The net German loss amounted to 20 tanks of the 3rd Panzer Division and 29 of the 4th Panzer Division. On 14 May, having been held up at Hannut, Hoepner attacked again, against orders, in the Battle of Gembloux. This was the only occasion when German tanks frontally attacked a fortified position during the campaign.

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The 1st Moroccan Infantry Division repulsed the attack and another 42 tanks of the 4th Panzer Division were knocked out, 26 being written off; this second French defensive success was nullified by events further south at Sedan. They had insufficient anti-tank capacity to block the surprisingly large number of German tanks they encountered and quickly gave way, withdrawing behind the Meuse.

The German advance was hampered by the number of vehicles trying to force their way along the poor road network. Panzergruppe Kleist had more than 41, vehicles, which had only four march routes through the Ardennes. On the next night, a reconnaissance pilot reported that he had seen long vehicle columns moving without lights and another pilot sent to check reported the same and that many of the vehicles were tanks.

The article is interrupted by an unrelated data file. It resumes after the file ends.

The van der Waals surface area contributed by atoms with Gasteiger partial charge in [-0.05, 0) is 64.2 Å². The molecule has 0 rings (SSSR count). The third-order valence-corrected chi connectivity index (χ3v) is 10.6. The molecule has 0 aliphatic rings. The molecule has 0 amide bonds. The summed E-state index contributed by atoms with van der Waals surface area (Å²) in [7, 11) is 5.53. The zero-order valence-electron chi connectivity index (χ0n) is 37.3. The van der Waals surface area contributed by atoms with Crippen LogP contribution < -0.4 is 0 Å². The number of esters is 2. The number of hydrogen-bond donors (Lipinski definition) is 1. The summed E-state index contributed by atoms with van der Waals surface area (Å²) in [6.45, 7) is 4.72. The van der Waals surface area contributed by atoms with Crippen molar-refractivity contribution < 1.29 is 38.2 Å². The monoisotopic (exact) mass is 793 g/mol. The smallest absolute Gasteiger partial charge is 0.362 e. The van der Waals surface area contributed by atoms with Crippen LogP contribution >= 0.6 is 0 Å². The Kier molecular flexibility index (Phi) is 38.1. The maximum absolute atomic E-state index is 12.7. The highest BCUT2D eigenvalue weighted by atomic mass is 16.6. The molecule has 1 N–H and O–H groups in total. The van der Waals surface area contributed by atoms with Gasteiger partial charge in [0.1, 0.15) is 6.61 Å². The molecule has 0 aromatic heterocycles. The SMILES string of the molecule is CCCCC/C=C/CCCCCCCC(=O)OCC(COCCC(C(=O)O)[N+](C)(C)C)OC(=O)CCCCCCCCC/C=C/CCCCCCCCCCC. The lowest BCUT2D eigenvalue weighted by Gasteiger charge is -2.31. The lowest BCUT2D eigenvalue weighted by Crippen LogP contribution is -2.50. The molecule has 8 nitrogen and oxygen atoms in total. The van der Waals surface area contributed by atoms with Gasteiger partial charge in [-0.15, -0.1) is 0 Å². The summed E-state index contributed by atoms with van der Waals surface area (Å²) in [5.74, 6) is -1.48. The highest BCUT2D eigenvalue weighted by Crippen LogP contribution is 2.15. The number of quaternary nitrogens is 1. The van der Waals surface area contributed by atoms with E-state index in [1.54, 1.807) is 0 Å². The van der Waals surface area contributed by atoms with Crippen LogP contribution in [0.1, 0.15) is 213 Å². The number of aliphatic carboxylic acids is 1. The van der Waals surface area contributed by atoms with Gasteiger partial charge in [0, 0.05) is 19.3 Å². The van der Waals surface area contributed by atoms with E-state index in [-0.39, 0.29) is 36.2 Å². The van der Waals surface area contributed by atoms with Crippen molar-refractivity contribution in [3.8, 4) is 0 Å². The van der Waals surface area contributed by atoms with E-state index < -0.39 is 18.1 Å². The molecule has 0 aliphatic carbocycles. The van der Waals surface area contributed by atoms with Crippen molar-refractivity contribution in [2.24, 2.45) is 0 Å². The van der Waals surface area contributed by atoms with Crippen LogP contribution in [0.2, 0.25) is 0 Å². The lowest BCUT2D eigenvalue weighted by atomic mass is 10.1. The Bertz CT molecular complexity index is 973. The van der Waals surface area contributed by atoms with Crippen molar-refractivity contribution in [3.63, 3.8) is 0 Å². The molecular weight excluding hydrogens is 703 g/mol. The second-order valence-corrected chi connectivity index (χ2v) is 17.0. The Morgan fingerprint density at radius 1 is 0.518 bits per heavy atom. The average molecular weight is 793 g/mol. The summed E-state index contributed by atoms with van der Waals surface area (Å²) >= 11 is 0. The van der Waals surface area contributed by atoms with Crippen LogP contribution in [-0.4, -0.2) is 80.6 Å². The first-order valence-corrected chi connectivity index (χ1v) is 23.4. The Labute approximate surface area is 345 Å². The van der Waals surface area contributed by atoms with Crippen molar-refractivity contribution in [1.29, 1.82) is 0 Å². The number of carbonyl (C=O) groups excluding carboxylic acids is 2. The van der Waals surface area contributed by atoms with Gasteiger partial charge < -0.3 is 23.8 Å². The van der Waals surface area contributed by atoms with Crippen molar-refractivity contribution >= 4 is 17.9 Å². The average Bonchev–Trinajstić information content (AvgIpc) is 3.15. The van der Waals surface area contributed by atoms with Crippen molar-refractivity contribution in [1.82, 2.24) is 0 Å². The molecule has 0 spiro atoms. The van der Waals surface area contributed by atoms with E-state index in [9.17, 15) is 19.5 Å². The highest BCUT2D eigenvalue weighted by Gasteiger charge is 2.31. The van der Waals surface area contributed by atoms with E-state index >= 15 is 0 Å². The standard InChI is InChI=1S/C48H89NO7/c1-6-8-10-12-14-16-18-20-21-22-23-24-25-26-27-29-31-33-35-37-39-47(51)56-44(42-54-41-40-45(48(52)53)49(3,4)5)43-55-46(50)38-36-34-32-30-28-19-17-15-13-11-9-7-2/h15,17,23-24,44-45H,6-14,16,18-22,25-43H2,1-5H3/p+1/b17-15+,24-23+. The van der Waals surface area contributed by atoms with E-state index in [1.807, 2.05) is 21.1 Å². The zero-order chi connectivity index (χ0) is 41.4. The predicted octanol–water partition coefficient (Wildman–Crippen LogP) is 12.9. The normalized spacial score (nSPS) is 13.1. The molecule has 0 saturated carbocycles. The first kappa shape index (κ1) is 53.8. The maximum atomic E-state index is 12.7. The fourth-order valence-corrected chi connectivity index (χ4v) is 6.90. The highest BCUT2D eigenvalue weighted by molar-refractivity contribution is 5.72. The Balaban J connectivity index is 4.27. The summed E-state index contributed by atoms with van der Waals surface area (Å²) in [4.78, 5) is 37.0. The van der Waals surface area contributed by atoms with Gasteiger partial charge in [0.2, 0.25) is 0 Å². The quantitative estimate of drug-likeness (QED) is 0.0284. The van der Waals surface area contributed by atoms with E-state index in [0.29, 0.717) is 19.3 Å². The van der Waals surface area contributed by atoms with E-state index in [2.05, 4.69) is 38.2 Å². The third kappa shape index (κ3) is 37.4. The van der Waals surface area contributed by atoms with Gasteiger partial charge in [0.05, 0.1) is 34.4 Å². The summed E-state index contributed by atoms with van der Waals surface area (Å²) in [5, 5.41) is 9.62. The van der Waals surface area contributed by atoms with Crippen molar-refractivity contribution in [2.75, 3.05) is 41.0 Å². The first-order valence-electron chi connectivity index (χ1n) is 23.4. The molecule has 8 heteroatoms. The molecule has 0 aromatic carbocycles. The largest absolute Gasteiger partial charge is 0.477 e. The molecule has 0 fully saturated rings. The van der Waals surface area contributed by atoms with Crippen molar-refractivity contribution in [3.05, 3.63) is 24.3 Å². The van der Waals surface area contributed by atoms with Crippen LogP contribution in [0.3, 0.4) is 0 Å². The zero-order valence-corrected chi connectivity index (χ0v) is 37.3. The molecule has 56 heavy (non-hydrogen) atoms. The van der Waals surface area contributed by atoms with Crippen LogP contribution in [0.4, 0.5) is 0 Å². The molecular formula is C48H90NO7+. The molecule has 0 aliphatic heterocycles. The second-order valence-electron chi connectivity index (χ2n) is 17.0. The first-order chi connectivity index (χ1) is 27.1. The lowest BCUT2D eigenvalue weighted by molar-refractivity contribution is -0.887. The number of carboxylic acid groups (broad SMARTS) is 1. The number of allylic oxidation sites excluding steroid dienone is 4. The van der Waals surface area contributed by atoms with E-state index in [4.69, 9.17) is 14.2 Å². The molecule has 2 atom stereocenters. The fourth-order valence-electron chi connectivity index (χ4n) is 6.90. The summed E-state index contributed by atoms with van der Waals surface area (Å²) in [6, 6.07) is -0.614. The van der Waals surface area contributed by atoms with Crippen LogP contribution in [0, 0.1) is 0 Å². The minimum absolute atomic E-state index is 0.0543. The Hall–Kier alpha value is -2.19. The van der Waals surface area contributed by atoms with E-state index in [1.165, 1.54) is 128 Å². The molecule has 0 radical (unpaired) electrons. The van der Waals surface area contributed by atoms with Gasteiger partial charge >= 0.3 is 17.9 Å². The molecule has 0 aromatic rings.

While the German columns were sitting targets, the French bomber force attacked the Germans in northern Belgium during the Battle of Maastricht and had failed with heavy losses. In two days, the bomber force had been reduced from to On 11 May, Gamelin had ordered reserve divisions to begin reinforcing the Meuse sector. Because of the danger the Luftwaffe posed, movement over the rail network was limited to night-time, slowing the reinforcement but the French felt no sense of urgency as they believed the build-up of German divisions would be correspondingly slow; the French Army did not conduct river crossings unless assured of heavy artillery support.